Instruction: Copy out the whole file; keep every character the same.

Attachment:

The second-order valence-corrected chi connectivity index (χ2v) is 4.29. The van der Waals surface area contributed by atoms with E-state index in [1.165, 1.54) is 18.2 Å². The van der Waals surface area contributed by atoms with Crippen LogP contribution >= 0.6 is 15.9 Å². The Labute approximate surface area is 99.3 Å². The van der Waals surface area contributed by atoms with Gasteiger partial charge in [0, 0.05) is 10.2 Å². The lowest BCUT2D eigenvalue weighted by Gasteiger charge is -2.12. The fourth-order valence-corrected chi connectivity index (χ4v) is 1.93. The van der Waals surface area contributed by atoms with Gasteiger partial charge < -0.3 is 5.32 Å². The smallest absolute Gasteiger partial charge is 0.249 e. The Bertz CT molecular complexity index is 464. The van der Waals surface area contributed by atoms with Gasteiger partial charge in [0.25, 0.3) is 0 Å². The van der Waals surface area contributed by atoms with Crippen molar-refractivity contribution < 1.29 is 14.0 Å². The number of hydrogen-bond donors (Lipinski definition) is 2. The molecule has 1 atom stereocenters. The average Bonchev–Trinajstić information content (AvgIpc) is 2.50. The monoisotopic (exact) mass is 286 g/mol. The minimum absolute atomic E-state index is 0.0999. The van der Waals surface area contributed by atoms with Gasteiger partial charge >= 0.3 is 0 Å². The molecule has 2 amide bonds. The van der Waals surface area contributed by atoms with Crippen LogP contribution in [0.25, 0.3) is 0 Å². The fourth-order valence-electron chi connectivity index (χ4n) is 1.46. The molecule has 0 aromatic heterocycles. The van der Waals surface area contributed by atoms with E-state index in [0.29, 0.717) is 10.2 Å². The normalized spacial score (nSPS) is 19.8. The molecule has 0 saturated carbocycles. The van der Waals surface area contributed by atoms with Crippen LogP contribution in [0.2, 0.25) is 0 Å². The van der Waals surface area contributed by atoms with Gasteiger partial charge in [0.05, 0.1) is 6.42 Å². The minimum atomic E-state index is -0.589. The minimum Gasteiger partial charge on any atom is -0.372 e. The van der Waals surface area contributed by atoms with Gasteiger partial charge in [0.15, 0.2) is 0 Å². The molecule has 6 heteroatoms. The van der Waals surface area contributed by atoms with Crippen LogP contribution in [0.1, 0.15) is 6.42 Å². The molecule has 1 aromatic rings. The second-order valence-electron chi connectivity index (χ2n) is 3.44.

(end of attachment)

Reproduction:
The second-order valence-corrected chi connectivity index (χ2v) is 4.29. The van der Waals surface area contributed by atoms with E-state index in [1.165, 1.54) is 18.2 Å². The van der Waals surface area contributed by atoms with Crippen LogP contribution >= 0.6 is 15.9 Å². The Labute approximate surface area is 99.3 Å². The van der Waals surface area contributed by atoms with Gasteiger partial charge in [0, 0.05) is 10.2 Å². The lowest BCUT2D eigenvalue weighted by Gasteiger charge is -2.12. The fourth-order valence-corrected chi connectivity index (χ4v) is 1.93. The van der Waals surface area contributed by atoms with Gasteiger partial charge < -0.3 is 5.32 Å². The smallest absolute Gasteiger partial charge is 0.249 e. The Bertz CT molecular complexity index is 464. The van der Waals surface area contributed by atoms with Gasteiger partial charge in [0.25, 0.3) is 0 Å². The van der Waals surface area contributed by atoms with Crippen molar-refractivity contribution < 1.29 is 14.0 Å². The number of hydrogen-bond donors (Lipinski definition) is 2. The molecule has 1 atom stereocenters. The average Bonchev–Trinajstić information content (AvgIpc) is 2.50. The monoisotopic (exact) mass is 286 g/mol. The minimum absolute atomic E-state index is 0.0999. The van der Waals surface area contributed by atoms with Gasteiger partial charge >= 0.3 is 0 Å². The molecule has 2 amide bonds. The van der Waals surface area contributed by atoms with Crippen LogP contribution in [0.25, 0.3) is 0 Å². The fourth-order valence-electron chi connectivity index (χ4n) is 1.46. The molecule has 0 aromatic heterocycles. The van der Waals surface area contributed by atoms with E-state index in [0.29, 0.717) is 10.2 Å². The normalized spacial score (nSPS) is 19.8. The molecule has 0 saturated carbocycles. The van der Waals surface area contributed by atoms with Crippen LogP contribution in [0.2, 0.25) is 0 Å². The van der Waals surface area contributed by atoms with Gasteiger partial charge in [0.05, 0.1) is 6.42 Å². The minimum atomic E-state index is -0.589. The minimum Gasteiger partial charge on any atom is -0.372 e. The van der Waals surface area contributed by atoms with Gasteiger partial charge in [0.15, 0.2) is 0 Å². The molecule has 6 heteroatoms. The van der Waals surface area contributed by atoms with Crippen LogP contribution in [0.1, 0.15) is 6.42 Å². The molecule has 1 aromatic rings. The second-order valence-electron chi connectivity index (χ2n) is 3.44.